Feb 132016

By Jon-Emile S. Kenny [@heart_lung]

The problem with the lung in the acute respiratory distress syndrome [ARDS] is not that it is stiff, but rather, that it is small [1].  In the 1980s, CT scans of the lungs of patients with ARDS revealed that the functional lung was attenuated in size and that dependent densities formed [2].  These images led to the notion of the ‘baby lung’ as the size of aerated lung in ARDS patients approximated the size of a child’s lung.  Appropriately, the degree of dependent consolidation correlates with shunt fraction, degree of hypoxemia and pulmonary hypertension [3].  However, in any given patient, it is difficult to predict the exact size of the ‘baby lung.’  Regardless, the aforementioned physiology provides strong rationale for the notion of smaller tidal volume or ‘lung protective’ ventilation.  The larger the mismatch between the size of the ventilator-delivered volume and the size of the ‘baby lung,’ the larger the difference in airway pressure.  As somewhat of an analogy, consider two balloons comprised of the same elastic material [i.e. their specific elastances are equivalent], but one has a capacity of 100 mL and the other a capacity of 500 mL.  Delivery of a 500 mL breath to each of these balloons will result in a different stress across the balloon [i.e. the distending pressure] and different strain [i.e. the increase in balloon volume relative to its resting size].  In the intubated patient [free of respiratory effort], this physiology is represented by a calculated difference in respiratory system compliance [Crs]; that is, for a given change in thoracic [lung and chest wall] volume, there is a difference in measured airway pressure.

Given the above, a complex statistical analysis of previously published randomized controlled trials on tidal volume [Vt] limitation and positive end-expiratory pressure [PEEP] in ARDS patients was undertaken [4].  The authors hypothesized that the change in airway pressure in response to a volume-limited ventilator-delivered breath would be the best physiological surrogate for assessing the stress and strain of the ‘baby lung.’  The driving pressure [ΔP] is equal to [equation 1]:Eq1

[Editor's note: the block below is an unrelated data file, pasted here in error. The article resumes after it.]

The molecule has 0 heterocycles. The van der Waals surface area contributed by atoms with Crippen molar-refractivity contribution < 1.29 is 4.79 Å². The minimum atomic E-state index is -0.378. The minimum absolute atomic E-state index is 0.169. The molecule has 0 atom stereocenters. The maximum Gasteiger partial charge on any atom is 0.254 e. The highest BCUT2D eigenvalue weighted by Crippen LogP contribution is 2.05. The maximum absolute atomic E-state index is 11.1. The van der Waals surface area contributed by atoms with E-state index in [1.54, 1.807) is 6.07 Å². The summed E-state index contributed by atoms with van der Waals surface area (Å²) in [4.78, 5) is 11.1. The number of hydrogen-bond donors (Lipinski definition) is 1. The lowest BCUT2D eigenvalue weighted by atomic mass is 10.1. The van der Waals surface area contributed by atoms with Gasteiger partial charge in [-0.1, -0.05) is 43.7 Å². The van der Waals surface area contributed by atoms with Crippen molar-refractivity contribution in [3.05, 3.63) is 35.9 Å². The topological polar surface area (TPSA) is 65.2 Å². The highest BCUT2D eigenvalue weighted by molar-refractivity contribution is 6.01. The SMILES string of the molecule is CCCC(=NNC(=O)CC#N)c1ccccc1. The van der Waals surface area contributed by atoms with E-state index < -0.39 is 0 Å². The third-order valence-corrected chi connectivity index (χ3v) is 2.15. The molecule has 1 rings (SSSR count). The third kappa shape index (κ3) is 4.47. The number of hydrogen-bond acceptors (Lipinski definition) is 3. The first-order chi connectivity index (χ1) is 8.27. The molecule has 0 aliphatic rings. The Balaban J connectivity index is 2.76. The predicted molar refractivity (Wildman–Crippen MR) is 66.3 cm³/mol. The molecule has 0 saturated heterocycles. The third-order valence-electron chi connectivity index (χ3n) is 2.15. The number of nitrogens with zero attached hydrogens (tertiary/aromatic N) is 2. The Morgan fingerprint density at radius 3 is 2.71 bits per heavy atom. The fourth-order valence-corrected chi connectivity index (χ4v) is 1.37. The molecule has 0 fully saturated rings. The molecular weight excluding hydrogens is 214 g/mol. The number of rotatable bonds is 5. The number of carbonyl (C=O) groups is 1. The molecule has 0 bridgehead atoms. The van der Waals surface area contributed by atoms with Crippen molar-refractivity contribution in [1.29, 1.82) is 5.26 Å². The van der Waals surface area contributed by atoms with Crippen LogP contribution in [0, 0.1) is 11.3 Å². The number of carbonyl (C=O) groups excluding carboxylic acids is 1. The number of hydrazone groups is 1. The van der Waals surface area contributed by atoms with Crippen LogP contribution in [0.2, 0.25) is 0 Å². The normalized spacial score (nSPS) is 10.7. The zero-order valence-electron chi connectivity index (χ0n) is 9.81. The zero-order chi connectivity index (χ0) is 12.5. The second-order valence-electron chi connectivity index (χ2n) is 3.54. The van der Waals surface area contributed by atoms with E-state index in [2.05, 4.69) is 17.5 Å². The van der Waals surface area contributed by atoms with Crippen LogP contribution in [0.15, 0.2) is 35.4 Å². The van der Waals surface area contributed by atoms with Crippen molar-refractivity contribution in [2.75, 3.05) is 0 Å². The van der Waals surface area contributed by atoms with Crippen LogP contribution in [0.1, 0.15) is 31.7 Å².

The driving pressure is equal to the end-inspiratory plateau pressure [Pplat] minus the positive end expiratory pressure [PEEP], such that [equation 2]:


Contemplating this equation can certainly cause some mathematical consternation because it is confusing as to what the independent [clinician-controlled] and dependent [system output] variables are.  For this, an illustration may prove fruitful [diagram 1].


Diagram 1: ΔP = driving pressure, Paw = airway pressure, Pplat = plateau pressure, Crs = respiratory system compliance, Vt = tidal volume

From diagram 1, it can be seen that there are two independent variables, the Vt [or ΔV] and the PEEP as these are both selected by the clinician in a volume-limited mode of ventilation.  Consequently, the true dependent variable is the Pplat while the Crs is a derived variable that forms the slope of the ΔV/ΔP relationship.

The first complicating matter here is that changes in both Vt and PEEP by the clinician can change the Crs [the slope of the line] – if a change in ventilator setting [e.g. an increase in PEEP] results in over-distension, the slope of the Crs will bend down and rightwards [diagram 2, curve A], while if there is recruitment, the slope of the Crs will bend up and leftwards [diagram 2, curve B].  As Crs can co-vary, it may confound what a change in Pplat [and therefore ΔP] represents.  This, in my opinion, may make it difficult to design a trial that provides the clinician with a universal target value for ΔP.  Nevertheless, it can be inferred that if ΔP remains the same, or falls, it likely represents a ‘baby lung’ that is not overly stressed by a change in ventilator setting.


Diagram 2: Note, tidal volume [Vt] remains the same for both curve A and curve B